I know that this article will be met with some criticism and major disagreement, but I’m going to give my opinion anyway.
Once upon a time, I turned 20 years old and still had never had a first kiss, or even been on a date. I was holding onto hope that this particular guy I had the hots for (who was 30 years my senior, and looked young for his age), would someday wake up and realize that I’d wanted to jump his bones since we met four years prior. It wasn’t going to happen though. I came home for a vacation after finishing my training for the Army. I was told I’d be going to South Korea for my first duty station, so I intended to make the most of my time while I was home. I still liked that hot guy, and even tried to flirt a little. My signals were neither received nor reciprocated, and I’d already told him how I felt about him two years prior.
What I didn’t expect was getting my first kiss from a 42 year old who I knew of (local celebrity kinda thing). I ended up having a semi-fling with that dude a couple times before I left for Korea. It was fun, and secretive, and I wanted it to last longer. He was sweet to me, made me feel special and beautiful, and my libido was at a near all-time high! Alas, I left for South Korea, still a virgin.
When I got to Korea, I wasn’t looking for love. I was just looking for friends, or, at the very least, acceptance. So imagine my surprise when I ended up meeting my husband of five years, who started out as my best friend. It was like a fairy tale in many ways, but then there was the guy I met in Korea before I met my husband. The guy I met, via my roommate, seemed really nice at first. He was about five years older than me. For whatever reason, I fell for him—hard! He ended up being my first time. It wasn’t bad, it wasn’t spectacular. Things got pretty good after a few times, but I think I just was so damn frisky I hadn’t had time to develop standards, or a real sense of what I liked and didn’t like. This guy was pretty “vanilla” (a.k.a. the opposite of kinky), and while he was never mean to me in bed, he was very insulting and demeaning the rest of the time we were in each other’s company. I think I had it in my head that sex was supposed to equal love, but in this case it didn’t.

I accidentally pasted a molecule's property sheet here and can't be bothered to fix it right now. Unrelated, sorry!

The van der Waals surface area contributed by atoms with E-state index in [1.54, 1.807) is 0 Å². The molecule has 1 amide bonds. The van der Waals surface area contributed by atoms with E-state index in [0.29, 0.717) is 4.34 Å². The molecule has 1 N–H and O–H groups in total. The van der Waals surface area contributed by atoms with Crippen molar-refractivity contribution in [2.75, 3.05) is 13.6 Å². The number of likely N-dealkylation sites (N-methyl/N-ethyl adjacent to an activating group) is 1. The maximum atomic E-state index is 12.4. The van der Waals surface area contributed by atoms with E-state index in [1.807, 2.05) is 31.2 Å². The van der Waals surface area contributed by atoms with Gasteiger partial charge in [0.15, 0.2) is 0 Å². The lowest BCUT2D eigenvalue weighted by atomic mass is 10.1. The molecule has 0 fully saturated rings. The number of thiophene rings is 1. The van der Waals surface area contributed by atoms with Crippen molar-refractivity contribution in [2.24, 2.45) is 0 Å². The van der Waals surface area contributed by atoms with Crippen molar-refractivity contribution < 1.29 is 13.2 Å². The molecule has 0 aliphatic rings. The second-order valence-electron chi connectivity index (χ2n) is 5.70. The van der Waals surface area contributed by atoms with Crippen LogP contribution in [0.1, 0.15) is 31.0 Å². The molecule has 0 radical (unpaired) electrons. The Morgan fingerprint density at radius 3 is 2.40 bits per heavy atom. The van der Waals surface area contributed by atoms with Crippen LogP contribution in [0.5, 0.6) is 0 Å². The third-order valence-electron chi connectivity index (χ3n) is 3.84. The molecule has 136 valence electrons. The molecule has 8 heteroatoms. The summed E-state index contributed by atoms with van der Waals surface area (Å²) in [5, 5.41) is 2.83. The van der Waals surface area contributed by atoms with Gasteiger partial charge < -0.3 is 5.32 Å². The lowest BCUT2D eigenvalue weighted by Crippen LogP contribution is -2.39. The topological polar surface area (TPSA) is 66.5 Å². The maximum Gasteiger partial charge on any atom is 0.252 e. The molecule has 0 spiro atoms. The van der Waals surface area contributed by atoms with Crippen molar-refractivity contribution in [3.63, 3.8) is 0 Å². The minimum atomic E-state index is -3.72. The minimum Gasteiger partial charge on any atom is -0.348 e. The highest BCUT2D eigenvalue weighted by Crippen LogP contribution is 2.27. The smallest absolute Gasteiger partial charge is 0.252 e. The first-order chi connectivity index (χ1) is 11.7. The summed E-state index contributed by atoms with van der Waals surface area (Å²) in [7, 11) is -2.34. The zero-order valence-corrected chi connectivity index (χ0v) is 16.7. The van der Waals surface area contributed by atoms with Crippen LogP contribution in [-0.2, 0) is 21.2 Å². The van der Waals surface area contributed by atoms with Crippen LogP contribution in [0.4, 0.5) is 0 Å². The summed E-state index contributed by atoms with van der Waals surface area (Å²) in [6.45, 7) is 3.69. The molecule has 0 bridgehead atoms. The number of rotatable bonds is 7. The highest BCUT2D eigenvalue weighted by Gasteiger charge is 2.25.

I wanted to believe that it did, and I think I tricked myself into thinking that I was in love with this guy. I realized a month and a half later after he left the unit that it wasn’t real love. I just wanted to feel close to someone, and be intimate with them. The truth is, sometimes you don’t always get both. Some people are okay with that, but I was different. I wanted sex, and then snuggles, and being able to fall asleep in someone’s arms. I didn’t get that with this guy. He was a complete asshole to me when we weren’t having sex, and most of the time he didn’t want sex. I actually began to think he was gay because I’d always thought that younger guys are supposed to be naturally horny, and on the prowl all the time. I was totally wrong. He was usually more interested in watching “King of Queens” (which I hated, to be honest) than gettin’ it on. When he wasn’t watching that, he was telling me things like I was a little bit fat, or that I didn’t dress sexy like most girls. He would demean me for my excitement when he put on a Megadeth concert download, or tell me things like he could only have a real conversation with me and talk to me like a normal human being when I was crying. His mental manipulation, and verbal and emotional abuse seemed to know no bounds. To him, I was just an emotional punching bag.